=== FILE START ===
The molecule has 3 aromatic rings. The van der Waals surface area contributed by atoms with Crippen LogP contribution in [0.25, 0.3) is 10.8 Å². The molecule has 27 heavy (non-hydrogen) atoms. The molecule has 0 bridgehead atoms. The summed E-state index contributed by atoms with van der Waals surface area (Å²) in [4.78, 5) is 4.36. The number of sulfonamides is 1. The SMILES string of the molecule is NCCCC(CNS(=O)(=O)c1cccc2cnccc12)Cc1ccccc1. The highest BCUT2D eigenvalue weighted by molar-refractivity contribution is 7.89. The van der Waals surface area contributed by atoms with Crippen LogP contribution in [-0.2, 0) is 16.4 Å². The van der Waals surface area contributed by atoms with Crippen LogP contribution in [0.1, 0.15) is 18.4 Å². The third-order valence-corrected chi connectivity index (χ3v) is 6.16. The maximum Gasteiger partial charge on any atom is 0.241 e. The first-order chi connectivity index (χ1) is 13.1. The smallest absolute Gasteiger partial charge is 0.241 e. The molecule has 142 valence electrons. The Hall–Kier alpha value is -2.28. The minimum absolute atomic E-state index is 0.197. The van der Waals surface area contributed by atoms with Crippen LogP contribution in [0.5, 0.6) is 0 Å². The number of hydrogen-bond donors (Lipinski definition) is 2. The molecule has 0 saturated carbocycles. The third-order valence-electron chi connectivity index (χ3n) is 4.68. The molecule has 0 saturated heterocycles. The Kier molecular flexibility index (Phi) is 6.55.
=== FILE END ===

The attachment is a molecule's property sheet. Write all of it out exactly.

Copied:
The molecule has 3 aromatic rings. The van der Waals surface area contributed by atoms with Crippen LogP contribution in [0.25, 0.3) is 10.8 Å². The molecule has 27 heavy (non-hydrogen) atoms. The molecule has 0 bridgehead atoms. The summed E-state index contributed by atoms with van der Waals surface area (Å²) in [4.78, 5) is 4.36. The number of sulfonamides is 1. The SMILES string of the molecule is NCCCC(CNS(=O)(=O)c1cccc2cnccc12)Cc1ccccc1. The highest BCUT2D eigenvalue weighted by molar-refractivity contribution is 7.89. The van der Waals surface area contributed by atoms with Crippen LogP contribution in [-0.2, 0) is 16.4 Å². The van der Waals surface area contributed by atoms with Crippen LogP contribution in [0.1, 0.15) is 18.4 Å². The third-order valence-corrected chi connectivity index (χ3v) is 6.16. The maximum Gasteiger partial charge on any atom is 0.241 e. The first-order chi connectivity index (χ1) is 13.1. The smallest absolute Gasteiger partial charge is 0.241 e. The molecule has 142 valence electrons. The Hall–Kier alpha value is -2.28. The minimum absolute atomic E-state index is 0.197. The van der Waals surface area contributed by atoms with Crippen LogP contribution in [0.5, 0.6) is 0 Å². The number of hydrogen-bond donors (Lipinski definition) is 2. The molecule has 0 saturated carbocycles. The third-order valence-electron chi connectivity index (χ3n) is 4.68. The molecule has 0 saturated heterocycles. The Kier molecular flexibility index (Phi) is 6.55.